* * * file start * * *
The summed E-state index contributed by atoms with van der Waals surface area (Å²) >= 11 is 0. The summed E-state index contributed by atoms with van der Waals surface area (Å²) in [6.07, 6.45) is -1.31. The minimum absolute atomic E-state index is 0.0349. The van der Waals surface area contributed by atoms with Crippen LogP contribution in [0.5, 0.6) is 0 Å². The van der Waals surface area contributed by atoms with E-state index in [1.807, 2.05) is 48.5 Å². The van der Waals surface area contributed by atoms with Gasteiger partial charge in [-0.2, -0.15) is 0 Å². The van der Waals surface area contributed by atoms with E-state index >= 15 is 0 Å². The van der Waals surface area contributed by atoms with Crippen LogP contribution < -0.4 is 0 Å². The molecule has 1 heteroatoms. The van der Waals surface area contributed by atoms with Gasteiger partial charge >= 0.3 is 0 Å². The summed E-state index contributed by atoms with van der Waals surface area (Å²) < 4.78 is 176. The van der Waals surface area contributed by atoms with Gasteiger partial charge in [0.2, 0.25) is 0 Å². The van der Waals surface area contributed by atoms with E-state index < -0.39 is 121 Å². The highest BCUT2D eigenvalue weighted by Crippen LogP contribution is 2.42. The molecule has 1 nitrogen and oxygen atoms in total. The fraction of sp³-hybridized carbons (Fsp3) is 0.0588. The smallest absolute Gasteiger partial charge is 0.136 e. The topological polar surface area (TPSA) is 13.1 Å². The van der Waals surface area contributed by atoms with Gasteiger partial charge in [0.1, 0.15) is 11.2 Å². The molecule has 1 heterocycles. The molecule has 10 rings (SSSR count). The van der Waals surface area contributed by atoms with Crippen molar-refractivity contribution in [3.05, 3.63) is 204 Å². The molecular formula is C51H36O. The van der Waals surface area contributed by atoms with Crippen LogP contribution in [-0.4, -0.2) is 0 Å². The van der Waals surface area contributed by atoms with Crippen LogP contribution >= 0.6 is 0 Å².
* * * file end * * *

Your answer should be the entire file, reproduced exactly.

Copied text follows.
The summed E-state index contributed by atoms with van der Waals surface area (Å²) >= 11 is 0. The summed E-state index contributed by atoms with van der Waals surface area (Å²) in [6.07, 6.45) is -1.31. The minimum absolute atomic E-state index is 0.0349. The van der Waals surface area contributed by atoms with Crippen LogP contribution in [0.5, 0.6) is 0 Å². The van der Waals surface area contributed by atoms with E-state index in [1.807, 2.05) is 48.5 Å². The van der Waals surface area contributed by atoms with Gasteiger partial charge in [-0.2, -0.15) is 0 Å². The van der Waals surface area contributed by atoms with E-state index >= 15 is 0 Å². The van der Waals surface area contributed by atoms with Crippen LogP contribution < -0.4 is 0 Å². The molecule has 1 heteroatoms. The van der Waals surface area contributed by atoms with Gasteiger partial charge >= 0.3 is 0 Å². The summed E-state index contributed by atoms with van der Waals surface area (Å²) < 4.78 is 176. The van der Waals surface area contributed by atoms with Gasteiger partial charge in [0.2, 0.25) is 0 Å². The van der Waals surface area contributed by atoms with E-state index < -0.39 is 121 Å². The highest BCUT2D eigenvalue weighted by Crippen LogP contribution is 2.42. The molecule has 1 nitrogen and oxygen atoms in total. The fraction of sp³-hybridized carbons (Fsp3) is 0.0588. The smallest absolute Gasteiger partial charge is 0.136 e. The topological polar surface area (TPSA) is 13.1 Å². The van der Waals surface area contributed by atoms with Gasteiger partial charge in [0.1, 0.15) is 11.2 Å². The molecule has 1 heterocycles. The molecule has 10 rings (SSSR count). The van der Waals surface area contributed by atoms with Crippen molar-refractivity contribution in [3.05, 3.63) is 204 Å². The molecular formula is C51H36O. The van der Waals surface area contributed by atoms with Crippen LogP contribution in [-0.4, -0.2) is 0 Å². The van der Waals surface area contributed by atoms with Crippen LogP contribution >= 0.6 is 0 Å².